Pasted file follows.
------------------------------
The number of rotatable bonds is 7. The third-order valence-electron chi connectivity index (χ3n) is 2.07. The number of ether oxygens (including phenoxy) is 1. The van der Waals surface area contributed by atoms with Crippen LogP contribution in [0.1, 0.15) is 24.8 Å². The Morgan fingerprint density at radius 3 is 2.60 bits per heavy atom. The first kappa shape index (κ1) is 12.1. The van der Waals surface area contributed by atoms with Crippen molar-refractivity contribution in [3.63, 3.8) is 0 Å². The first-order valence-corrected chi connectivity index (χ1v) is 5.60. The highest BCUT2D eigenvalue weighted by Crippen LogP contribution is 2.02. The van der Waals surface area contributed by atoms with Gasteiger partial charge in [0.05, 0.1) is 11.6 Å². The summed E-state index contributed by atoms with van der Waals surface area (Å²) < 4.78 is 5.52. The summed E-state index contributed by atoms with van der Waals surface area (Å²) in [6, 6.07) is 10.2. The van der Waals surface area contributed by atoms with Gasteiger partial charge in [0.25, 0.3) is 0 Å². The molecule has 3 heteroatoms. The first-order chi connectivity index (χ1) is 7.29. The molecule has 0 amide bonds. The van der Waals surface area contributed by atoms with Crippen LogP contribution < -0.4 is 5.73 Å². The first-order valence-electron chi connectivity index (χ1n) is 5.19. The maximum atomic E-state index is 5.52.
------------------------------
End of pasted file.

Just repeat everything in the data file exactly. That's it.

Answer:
The number of rotatable bonds is 7. The third-order valence-electron chi connectivity index (χ3n) is 2.07. The number of ether oxygens (including phenoxy) is 1. The van der Waals surface area contributed by atoms with Crippen LogP contribution in [0.1, 0.15) is 24.8 Å². The Morgan fingerprint density at radius 3 is 2.60 bits per heavy atom. The first kappa shape index (κ1) is 12.1. The van der Waals surface area contributed by atoms with Crippen molar-refractivity contribution in [3.63, 3.8) is 0 Å². The first-order valence-corrected chi connectivity index (χ1v) is 5.60. The highest BCUT2D eigenvalue weighted by Crippen LogP contribution is 2.02. The van der Waals surface area contributed by atoms with Gasteiger partial charge in [0.05, 0.1) is 11.6 Å². The summed E-state index contributed by atoms with van der Waals surface area (Å²) < 4.78 is 5.52. The summed E-state index contributed by atoms with van der Waals surface area (Å²) in [6, 6.07) is 10.2. The van der Waals surface area contributed by atoms with Gasteiger partial charge in [0.25, 0.3) is 0 Å². The molecule has 3 heteroatoms. The first-order chi connectivity index (χ1) is 7.29. The molecule has 0 amide bonds. The van der Waals surface area contributed by atoms with Crippen LogP contribution < -0.4 is 5.73 Å². The first-order valence-electron chi connectivity index (χ1n) is 5.19. The maximum atomic E-state index is 5.52.